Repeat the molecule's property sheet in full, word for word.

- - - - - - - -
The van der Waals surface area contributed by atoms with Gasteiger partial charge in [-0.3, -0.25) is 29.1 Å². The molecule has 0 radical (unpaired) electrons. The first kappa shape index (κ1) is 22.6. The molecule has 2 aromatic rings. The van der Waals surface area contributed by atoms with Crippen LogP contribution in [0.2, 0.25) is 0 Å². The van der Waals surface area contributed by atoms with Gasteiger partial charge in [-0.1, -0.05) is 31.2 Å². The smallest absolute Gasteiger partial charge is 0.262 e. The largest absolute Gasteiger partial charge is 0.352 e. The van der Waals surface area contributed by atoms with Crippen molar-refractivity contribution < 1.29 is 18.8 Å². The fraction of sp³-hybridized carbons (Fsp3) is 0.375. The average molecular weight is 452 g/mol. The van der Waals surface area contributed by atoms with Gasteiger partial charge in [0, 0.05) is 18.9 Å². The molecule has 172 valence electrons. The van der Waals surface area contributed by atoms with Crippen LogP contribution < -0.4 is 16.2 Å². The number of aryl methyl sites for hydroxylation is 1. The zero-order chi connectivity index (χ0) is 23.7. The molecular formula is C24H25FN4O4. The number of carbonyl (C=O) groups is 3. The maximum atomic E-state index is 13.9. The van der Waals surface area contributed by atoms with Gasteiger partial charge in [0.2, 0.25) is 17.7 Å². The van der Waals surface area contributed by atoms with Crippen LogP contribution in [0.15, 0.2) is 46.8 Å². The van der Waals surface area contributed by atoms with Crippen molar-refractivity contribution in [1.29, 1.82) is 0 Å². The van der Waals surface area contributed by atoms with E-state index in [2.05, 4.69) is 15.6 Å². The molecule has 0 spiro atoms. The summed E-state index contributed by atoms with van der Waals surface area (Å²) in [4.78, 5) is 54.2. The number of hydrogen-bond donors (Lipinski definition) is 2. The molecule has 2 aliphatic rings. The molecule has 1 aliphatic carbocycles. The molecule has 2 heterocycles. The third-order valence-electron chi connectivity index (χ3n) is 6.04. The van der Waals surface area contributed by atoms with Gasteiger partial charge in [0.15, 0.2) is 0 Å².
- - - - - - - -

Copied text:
The van der Waals surface area contributed by atoms with Gasteiger partial charge in [-0.3, -0.25) is 29.1 Å². The molecule has 0 radical (unpaired) electrons. The first kappa shape index (κ1) is 22.6. The molecule has 2 aromatic rings. The van der Waals surface area contributed by atoms with Crippen LogP contribution in [0.2, 0.25) is 0 Å². The van der Waals surface area contributed by atoms with Gasteiger partial charge in [-0.1, -0.05) is 31.2 Å². The smallest absolute Gasteiger partial charge is 0.262 e. The largest absolute Gasteiger partial charge is 0.352 e. The van der Waals surface area contributed by atoms with Crippen molar-refractivity contribution < 1.29 is 18.8 Å². The fraction of sp³-hybridized carbons (Fsp3) is 0.375. The average molecular weight is 452 g/mol. The van der Waals surface area contributed by atoms with Gasteiger partial charge in [0, 0.05) is 18.9 Å². The molecule has 172 valence electrons. The van der Waals surface area contributed by atoms with Crippen LogP contribution < -0.4 is 16.2 Å². The number of aryl methyl sites for hydroxylation is 1. The zero-order chi connectivity index (χ0) is 23.7. The molecular formula is C24H25FN4O4. The number of carbonyl (C=O) groups is 3. The maximum atomic E-state index is 13.9. The van der Waals surface area contributed by atoms with Gasteiger partial charge in [0.2, 0.25) is 17.7 Å². The van der Waals surface area contributed by atoms with Crippen LogP contribution in [0.15, 0.2) is 46.8 Å². The van der Waals surface area contributed by atoms with Crippen molar-refractivity contribution in [1.29, 1.82) is 0 Å². The van der Waals surface area contributed by atoms with E-state index in [2.05, 4.69) is 15.6 Å². The molecule has 0 spiro atoms. The summed E-state index contributed by atoms with van der Waals surface area (Å²) in [4.78, 5) is 54.2. The number of hydrogen-bond donors (Lipinski definition) is 2. The molecule has 2 aliphatic rings. The molecule has 1 aliphatic carbocycles. The molecule has 2 heterocycles. The third-order valence-electron chi connectivity index (χ3n) is 6.04. The van der Waals surface area contributed by atoms with Gasteiger partial charge in [0.15, 0.2) is 0 Å².